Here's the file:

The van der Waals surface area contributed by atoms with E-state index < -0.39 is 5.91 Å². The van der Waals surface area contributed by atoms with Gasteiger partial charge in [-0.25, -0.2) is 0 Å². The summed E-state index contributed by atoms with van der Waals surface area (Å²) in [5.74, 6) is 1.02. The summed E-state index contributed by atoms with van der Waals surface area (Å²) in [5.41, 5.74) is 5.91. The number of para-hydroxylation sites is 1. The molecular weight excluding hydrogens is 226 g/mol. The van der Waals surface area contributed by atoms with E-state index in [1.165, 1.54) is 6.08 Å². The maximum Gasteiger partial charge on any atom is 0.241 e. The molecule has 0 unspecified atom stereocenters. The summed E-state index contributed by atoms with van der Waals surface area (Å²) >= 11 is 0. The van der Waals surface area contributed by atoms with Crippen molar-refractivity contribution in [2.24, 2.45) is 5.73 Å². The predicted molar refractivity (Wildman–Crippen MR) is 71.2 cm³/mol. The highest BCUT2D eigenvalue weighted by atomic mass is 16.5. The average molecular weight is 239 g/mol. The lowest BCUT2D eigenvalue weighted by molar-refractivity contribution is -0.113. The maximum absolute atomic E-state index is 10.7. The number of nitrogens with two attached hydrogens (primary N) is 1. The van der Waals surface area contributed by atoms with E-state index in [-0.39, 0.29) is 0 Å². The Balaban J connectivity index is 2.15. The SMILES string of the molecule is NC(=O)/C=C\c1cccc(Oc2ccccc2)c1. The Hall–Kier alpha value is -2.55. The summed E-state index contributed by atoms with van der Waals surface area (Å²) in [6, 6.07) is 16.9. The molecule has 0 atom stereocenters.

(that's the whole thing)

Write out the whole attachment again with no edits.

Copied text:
The van der Waals surface area contributed by atoms with E-state index < -0.39 is 5.91 Å². The van der Waals surface area contributed by atoms with Gasteiger partial charge in [-0.25, -0.2) is 0 Å². The summed E-state index contributed by atoms with van der Waals surface area (Å²) in [5.74, 6) is 1.02. The summed E-state index contributed by atoms with van der Waals surface area (Å²) in [5.41, 5.74) is 5.91. The number of para-hydroxylation sites is 1. The molecular weight excluding hydrogens is 226 g/mol. The van der Waals surface area contributed by atoms with E-state index in [1.165, 1.54) is 6.08 Å². The maximum Gasteiger partial charge on any atom is 0.241 e. The molecule has 0 unspecified atom stereocenters. The summed E-state index contributed by atoms with van der Waals surface area (Å²) >= 11 is 0. The van der Waals surface area contributed by atoms with Crippen molar-refractivity contribution in [2.24, 2.45) is 5.73 Å². The predicted molar refractivity (Wildman–Crippen MR) is 71.2 cm³/mol. The highest BCUT2D eigenvalue weighted by atomic mass is 16.5. The average molecular weight is 239 g/mol. The lowest BCUT2D eigenvalue weighted by molar-refractivity contribution is -0.113. The maximum absolute atomic E-state index is 10.7. The number of nitrogens with two attached hydrogens (primary N) is 1. The van der Waals surface area contributed by atoms with E-state index in [-0.39, 0.29) is 0 Å². The Balaban J connectivity index is 2.15. The SMILES string of the molecule is NC(=O)/C=C\c1cccc(Oc2ccccc2)c1. The Hall–Kier alpha value is -2.55. The summed E-state index contributed by atoms with van der Waals surface area (Å²) in [6, 6.07) is 16.9. The molecule has 0 atom stereocenters.